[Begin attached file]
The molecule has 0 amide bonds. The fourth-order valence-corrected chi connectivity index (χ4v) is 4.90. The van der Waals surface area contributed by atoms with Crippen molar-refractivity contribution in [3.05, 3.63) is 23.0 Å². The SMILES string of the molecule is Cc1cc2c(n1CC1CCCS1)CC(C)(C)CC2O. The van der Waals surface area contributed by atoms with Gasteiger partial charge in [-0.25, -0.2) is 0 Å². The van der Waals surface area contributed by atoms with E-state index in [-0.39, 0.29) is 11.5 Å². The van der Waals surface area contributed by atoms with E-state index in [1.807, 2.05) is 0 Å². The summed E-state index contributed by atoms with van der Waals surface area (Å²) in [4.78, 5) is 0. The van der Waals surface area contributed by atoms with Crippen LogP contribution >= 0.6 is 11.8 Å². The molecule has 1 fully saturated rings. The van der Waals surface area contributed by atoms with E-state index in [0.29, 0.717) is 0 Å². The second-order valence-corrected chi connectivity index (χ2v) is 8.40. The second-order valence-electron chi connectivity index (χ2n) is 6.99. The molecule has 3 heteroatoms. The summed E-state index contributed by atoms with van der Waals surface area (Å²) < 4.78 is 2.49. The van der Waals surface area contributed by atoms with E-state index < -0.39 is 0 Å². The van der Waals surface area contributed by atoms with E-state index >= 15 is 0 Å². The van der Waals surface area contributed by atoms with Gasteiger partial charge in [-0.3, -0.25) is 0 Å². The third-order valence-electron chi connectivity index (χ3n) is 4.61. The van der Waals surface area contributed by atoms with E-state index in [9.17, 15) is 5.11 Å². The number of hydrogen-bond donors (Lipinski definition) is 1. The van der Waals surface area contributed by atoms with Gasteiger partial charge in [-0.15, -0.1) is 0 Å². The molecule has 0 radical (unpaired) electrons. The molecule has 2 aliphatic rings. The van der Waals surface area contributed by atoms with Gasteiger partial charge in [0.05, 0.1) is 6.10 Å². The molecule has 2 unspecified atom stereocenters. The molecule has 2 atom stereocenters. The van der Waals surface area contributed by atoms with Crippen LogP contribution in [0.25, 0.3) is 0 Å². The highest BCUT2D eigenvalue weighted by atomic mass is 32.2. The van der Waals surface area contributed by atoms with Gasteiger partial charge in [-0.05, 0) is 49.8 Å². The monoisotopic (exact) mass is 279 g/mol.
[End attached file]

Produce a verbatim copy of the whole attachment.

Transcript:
The molecule has 0 amide bonds. The fourth-order valence-corrected chi connectivity index (χ4v) is 4.90. The van der Waals surface area contributed by atoms with Crippen molar-refractivity contribution in [3.05, 3.63) is 23.0 Å². The SMILES string of the molecule is Cc1cc2c(n1CC1CCCS1)CC(C)(C)CC2O. The van der Waals surface area contributed by atoms with Gasteiger partial charge in [-0.25, -0.2) is 0 Å². The van der Waals surface area contributed by atoms with E-state index in [-0.39, 0.29) is 11.5 Å². The van der Waals surface area contributed by atoms with E-state index in [1.807, 2.05) is 0 Å². The summed E-state index contributed by atoms with van der Waals surface area (Å²) in [4.78, 5) is 0. The van der Waals surface area contributed by atoms with Crippen LogP contribution >= 0.6 is 11.8 Å². The molecule has 1 fully saturated rings. The van der Waals surface area contributed by atoms with E-state index in [0.29, 0.717) is 0 Å². The second-order valence-corrected chi connectivity index (χ2v) is 8.40. The second-order valence-electron chi connectivity index (χ2n) is 6.99. The molecule has 3 heteroatoms. The summed E-state index contributed by atoms with van der Waals surface area (Å²) < 4.78 is 2.49. The van der Waals surface area contributed by atoms with E-state index < -0.39 is 0 Å². The van der Waals surface area contributed by atoms with E-state index >= 15 is 0 Å². The van der Waals surface area contributed by atoms with Gasteiger partial charge in [-0.3, -0.25) is 0 Å². The third-order valence-electron chi connectivity index (χ3n) is 4.61. The van der Waals surface area contributed by atoms with E-state index in [9.17, 15) is 5.11 Å². The number of hydrogen-bond donors (Lipinski definition) is 1. The van der Waals surface area contributed by atoms with Gasteiger partial charge in [-0.15, -0.1) is 0 Å². The molecule has 0 radical (unpaired) electrons. The molecule has 2 aliphatic rings. The van der Waals surface area contributed by atoms with Gasteiger partial charge in [0.05, 0.1) is 6.10 Å². The molecule has 2 unspecified atom stereocenters. The molecule has 2 atom stereocenters. The van der Waals surface area contributed by atoms with Crippen LogP contribution in [0.25, 0.3) is 0 Å². The highest BCUT2D eigenvalue weighted by atomic mass is 32.2. The van der Waals surface area contributed by atoms with Gasteiger partial charge in [-0.05, 0) is 49.8 Å². The monoisotopic (exact) mass is 279 g/mol.